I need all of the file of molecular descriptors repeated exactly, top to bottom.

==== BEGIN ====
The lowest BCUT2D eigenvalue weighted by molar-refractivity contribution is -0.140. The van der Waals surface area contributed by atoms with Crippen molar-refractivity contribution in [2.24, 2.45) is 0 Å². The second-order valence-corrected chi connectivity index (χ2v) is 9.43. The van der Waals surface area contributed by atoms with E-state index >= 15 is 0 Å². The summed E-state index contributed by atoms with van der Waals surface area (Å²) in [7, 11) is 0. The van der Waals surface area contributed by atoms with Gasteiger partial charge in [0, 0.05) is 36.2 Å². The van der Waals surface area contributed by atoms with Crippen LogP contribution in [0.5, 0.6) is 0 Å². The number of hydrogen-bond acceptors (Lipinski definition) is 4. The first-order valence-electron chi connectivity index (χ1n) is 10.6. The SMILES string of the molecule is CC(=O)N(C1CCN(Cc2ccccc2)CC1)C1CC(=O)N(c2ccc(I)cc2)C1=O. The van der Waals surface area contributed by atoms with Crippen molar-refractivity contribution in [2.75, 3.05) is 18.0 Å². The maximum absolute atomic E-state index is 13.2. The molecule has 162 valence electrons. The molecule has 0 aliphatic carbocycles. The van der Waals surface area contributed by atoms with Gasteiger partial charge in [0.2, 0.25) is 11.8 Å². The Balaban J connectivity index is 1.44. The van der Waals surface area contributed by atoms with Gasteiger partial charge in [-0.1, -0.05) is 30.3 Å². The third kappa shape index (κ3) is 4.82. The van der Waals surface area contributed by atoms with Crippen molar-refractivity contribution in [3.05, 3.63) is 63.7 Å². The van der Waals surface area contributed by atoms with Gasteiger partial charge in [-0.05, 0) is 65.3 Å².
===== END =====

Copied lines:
The lowest BCUT2D eigenvalue weighted by molar-refractivity contribution is -0.140. The van der Waals surface area contributed by atoms with Crippen molar-refractivity contribution in [2.24, 2.45) is 0 Å². The second-order valence-corrected chi connectivity index (χ2v) is 9.43. The van der Waals surface area contributed by atoms with E-state index >= 15 is 0 Å². The summed E-state index contributed by atoms with van der Waals surface area (Å²) in [7, 11) is 0. The van der Waals surface area contributed by atoms with Gasteiger partial charge in [0, 0.05) is 36.2 Å². The van der Waals surface area contributed by atoms with Crippen LogP contribution in [0.5, 0.6) is 0 Å². The number of hydrogen-bond acceptors (Lipinski definition) is 4. The first-order valence-electron chi connectivity index (χ1n) is 10.6. The SMILES string of the molecule is CC(=O)N(C1CCN(Cc2ccccc2)CC1)C1CC(=O)N(c2ccc(I)cc2)C1=O. The van der Waals surface area contributed by atoms with Crippen molar-refractivity contribution in [2.75, 3.05) is 18.0 Å². The maximum absolute atomic E-state index is 13.2. The molecule has 162 valence electrons. The molecule has 0 aliphatic carbocycles. The van der Waals surface area contributed by atoms with Gasteiger partial charge in [0.2, 0.25) is 11.8 Å². The Balaban J connectivity index is 1.44. The van der Waals surface area contributed by atoms with Gasteiger partial charge in [-0.1, -0.05) is 30.3 Å². The third kappa shape index (κ3) is 4.82. The van der Waals surface area contributed by atoms with Crippen molar-refractivity contribution in [3.05, 3.63) is 63.7 Å². The van der Waals surface area contributed by atoms with Gasteiger partial charge in [-0.05, 0) is 65.3 Å².